Looking forward to seeing the completed room. Every element looks gorgeous so far, so I know it's going to be spectacular when it's finished.

    KW

    ReplyDelete
    Replies
    1. Yes! I'm not really very crafty, (I do okay with stuff for the kids I work with, but don't ask me to use power tools) and typically only read tutorial posts because Jen's writing makes them worth the read--even if I'll probably never try to recreate anything she and John make--and it's worth it. Those comments really made it today. :D

      Delete
  3. That's brilliant! Over the past few years I've amassed quite the geeky art collection and not knowing any better, I bought some really cheap plastic frames for them. A few years and a move later, a lot of them are falling apart. Also, a lot of my art is weird sizes but my frames are all whatever I could find, so some of them are sort of fake matted with a piece of cheap paper behind them. I'm definitely ready to step my framing game up, but I'm pretty cheap, so this is a revelation.

    ReplyDelete
  4. I've spent hundreds (a thousand on one set of pieces) on getting my cross stitched pieces framed but so totally worth it. I would do this if I had room for anything else on my walls.

    ReplyDelete
  5. Remind your home improvement store employee to measure twice, cut once. Our glass come home 1/4" too small. Son of a Nutcracker!!

    ReplyDelete
  6. Gorgeous! As a past frame shop employee, I can tell you that sooo much of it is overpriced (even 13 years ago) that I used to work up an order for someone, see their face and then walk them through building their own stuff out with other store items. (when the frame shop is in the back of the craft store, why not!) We got plenty of orders the old fashioned way with people who wanted to hand it over and have it done (or super specialty work, oohhh the blue dog piece that came through....) that sharing some tips with those who would then buy the stuff in store to frame it themselves never hurt us. I still have a piece that will never get framed correctly because it needs six mats in various colors. (and then of course the frame to top it!) Your mats are wonderful! and the frame cuts are fantastic. Love seeing this room come together!!

    ReplyDelete
  7. I love the look! The colors you chose for the fabric make the art look even more perfect. Did you have to glue the art to the mats to have them stay in place once they went into the frames?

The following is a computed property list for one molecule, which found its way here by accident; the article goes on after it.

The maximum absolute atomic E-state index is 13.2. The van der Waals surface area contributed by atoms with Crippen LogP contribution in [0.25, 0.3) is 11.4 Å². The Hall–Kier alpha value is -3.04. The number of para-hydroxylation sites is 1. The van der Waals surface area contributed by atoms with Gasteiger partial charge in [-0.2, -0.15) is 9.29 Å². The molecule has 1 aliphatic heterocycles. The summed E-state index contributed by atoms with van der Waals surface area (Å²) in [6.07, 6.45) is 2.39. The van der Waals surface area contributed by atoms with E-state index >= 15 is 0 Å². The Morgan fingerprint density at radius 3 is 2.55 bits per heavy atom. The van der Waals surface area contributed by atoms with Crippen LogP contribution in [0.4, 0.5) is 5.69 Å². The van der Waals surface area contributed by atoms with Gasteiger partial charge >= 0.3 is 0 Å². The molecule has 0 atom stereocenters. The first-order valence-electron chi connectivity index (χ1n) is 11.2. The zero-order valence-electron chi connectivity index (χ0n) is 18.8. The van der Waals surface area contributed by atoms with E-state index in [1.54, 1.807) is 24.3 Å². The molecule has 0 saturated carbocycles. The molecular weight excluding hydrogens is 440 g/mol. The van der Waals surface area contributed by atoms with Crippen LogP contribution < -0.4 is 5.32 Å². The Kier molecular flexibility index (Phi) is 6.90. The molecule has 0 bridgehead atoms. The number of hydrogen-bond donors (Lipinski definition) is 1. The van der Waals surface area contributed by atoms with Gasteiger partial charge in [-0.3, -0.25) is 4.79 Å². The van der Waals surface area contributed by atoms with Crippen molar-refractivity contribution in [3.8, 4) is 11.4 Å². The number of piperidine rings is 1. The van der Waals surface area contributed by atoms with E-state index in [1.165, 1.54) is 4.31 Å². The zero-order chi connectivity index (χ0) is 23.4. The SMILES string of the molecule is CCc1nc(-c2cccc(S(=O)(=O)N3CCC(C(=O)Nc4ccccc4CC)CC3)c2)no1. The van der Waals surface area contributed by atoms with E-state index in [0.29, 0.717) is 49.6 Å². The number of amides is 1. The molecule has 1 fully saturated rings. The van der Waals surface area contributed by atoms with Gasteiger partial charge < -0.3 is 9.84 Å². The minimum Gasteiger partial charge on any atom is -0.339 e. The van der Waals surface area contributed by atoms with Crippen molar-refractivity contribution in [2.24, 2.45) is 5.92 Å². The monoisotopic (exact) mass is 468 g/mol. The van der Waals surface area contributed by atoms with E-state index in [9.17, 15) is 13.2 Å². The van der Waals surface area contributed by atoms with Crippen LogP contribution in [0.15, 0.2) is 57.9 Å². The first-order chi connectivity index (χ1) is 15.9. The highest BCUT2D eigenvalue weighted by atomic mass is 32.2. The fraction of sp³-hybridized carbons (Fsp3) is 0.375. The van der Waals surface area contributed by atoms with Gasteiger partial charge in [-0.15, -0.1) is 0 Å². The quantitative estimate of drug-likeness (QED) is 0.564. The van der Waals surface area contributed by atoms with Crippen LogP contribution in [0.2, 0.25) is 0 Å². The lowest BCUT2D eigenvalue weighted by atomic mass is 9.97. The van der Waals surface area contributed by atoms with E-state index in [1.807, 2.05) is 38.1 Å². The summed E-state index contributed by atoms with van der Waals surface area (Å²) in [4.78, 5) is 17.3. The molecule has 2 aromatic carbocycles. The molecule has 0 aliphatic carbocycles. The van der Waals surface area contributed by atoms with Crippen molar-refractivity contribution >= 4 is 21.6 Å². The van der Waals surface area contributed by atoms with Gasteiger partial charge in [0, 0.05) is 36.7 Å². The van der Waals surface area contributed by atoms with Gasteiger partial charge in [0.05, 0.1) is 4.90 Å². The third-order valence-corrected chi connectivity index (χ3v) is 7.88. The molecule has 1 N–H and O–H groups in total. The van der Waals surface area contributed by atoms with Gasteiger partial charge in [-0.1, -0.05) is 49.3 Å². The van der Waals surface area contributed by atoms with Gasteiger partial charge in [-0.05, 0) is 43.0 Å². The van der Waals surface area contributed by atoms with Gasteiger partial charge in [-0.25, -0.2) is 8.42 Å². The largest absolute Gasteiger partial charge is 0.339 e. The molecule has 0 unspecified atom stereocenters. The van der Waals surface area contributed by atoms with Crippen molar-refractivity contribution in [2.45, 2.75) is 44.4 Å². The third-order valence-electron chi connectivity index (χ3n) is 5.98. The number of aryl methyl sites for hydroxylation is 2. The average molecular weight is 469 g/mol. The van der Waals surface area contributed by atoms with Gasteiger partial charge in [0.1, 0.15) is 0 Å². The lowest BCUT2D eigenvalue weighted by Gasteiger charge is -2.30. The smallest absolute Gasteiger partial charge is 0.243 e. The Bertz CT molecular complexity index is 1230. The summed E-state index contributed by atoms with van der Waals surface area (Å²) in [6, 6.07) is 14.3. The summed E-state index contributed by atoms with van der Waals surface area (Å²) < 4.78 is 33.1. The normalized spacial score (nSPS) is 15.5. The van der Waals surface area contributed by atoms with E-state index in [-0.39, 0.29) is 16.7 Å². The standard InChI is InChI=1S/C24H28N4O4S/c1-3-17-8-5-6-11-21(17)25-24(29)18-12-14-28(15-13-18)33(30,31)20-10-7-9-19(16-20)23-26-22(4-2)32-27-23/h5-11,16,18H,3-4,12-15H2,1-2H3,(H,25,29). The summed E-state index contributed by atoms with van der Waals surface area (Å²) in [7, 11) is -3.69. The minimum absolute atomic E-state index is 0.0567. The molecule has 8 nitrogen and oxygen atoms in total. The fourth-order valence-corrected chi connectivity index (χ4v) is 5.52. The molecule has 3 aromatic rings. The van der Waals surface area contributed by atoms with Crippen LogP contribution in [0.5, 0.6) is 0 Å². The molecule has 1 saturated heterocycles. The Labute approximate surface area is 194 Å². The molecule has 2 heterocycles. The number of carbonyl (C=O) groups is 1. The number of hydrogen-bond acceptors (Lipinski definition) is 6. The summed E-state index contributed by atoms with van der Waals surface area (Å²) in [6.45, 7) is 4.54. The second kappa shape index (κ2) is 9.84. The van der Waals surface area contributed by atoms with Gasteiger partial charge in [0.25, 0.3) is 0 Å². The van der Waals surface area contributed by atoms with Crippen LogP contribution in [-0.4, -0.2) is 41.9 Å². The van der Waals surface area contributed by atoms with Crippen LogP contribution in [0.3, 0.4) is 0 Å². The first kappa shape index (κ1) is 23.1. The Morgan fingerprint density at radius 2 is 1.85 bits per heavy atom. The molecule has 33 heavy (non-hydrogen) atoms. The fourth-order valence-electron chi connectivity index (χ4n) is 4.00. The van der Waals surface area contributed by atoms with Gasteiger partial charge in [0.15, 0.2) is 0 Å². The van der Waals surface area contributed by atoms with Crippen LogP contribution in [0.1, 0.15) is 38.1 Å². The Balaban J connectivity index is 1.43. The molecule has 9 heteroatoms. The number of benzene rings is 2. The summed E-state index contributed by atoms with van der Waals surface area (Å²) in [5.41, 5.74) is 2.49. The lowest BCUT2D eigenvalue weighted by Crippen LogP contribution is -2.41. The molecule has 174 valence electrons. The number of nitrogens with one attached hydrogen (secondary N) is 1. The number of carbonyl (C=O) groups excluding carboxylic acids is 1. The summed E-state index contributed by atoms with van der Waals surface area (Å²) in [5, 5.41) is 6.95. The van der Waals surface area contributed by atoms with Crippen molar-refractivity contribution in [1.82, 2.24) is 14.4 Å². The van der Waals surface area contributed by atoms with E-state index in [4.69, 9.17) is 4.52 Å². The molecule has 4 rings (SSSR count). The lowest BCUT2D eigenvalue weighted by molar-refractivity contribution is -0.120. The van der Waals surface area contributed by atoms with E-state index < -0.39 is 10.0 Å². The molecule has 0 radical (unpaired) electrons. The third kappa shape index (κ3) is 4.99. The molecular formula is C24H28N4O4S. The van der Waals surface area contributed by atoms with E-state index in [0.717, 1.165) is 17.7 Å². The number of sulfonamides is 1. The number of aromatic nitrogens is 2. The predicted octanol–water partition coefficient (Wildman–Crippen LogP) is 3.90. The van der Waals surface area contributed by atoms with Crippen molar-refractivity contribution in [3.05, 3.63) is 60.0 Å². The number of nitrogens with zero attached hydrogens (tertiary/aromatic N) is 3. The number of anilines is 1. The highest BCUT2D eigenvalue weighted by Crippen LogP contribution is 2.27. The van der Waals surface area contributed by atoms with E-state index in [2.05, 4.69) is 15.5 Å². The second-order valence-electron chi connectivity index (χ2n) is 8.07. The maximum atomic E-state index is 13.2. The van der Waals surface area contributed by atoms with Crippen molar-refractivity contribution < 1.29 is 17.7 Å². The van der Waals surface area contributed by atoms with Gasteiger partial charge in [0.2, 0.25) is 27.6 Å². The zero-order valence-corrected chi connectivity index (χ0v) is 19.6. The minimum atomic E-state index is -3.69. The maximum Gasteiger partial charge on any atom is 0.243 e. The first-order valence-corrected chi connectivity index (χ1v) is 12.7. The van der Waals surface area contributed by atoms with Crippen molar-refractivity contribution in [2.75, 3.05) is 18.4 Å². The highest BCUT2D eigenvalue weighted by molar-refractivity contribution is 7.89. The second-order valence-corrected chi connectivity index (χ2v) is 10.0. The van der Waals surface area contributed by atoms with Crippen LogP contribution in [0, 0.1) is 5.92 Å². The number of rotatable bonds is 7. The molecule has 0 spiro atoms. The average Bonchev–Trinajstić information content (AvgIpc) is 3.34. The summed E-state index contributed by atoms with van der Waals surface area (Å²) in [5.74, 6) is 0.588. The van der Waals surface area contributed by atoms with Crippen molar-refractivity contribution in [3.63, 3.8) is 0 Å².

ReplyDelete
    Replies
    1. Just a few pieces of double-sided tape to hold the prints in place. Once in the frame, the pressure from the backer board is really what holds it all together.

      Delete
    2. you might consider using acid free photo corners instead of double sided tape. The mat should cover them nicely and you won't risk damaging the art if you choose to reframe. :)

      Delete
    3. Or there's gummed linen tape, which can be removed without harming the art.

      Delete
  8. Love this idea, both look wonderful! Hoping to pick up some new art when I go to Megacon in April, so maybe I will try this on those! Also, super jealous of the Elizabeth piece - where did you find it?

    ReplyDelete
    Replies
    1. That's a convention-only print from Echo Chernik. Only $10 or $15, but last I checked you can only get them from her in person!

      Delete
  9. Absolutely brilliant. Simple, and cost effective. Perfect!! Absolutely doing this for prints!

    ReplyDelete
  10. Yeah, just spent over $300 on four custom frame pieces, and that was on a 70% off sale! I'd brought in over 20 pieces, and went home with lots of off-the-rack frames instead. I just left the original/signed pieces to be custom framed. And I'm still feeling the buyer's remorse. I'm just not confident enough in my ability to do it myself. :-(

    ReplyDelete
  11. These are FABULOUS!! This is why I frame all my needlework myself. It's just too expensive to have someone else do it when I can get nice results on my own. Besides, the thought of leaving my work with strangers to potentially destroy gives me the chills! And I never considered fabric mats before, but I bet they'd look delightful with embroidered work. Totally giving this a try on my next piece!

    ReplyDelete
  12. "You're nothing but an unstable, short-chain molecule!"

    ReplyDelete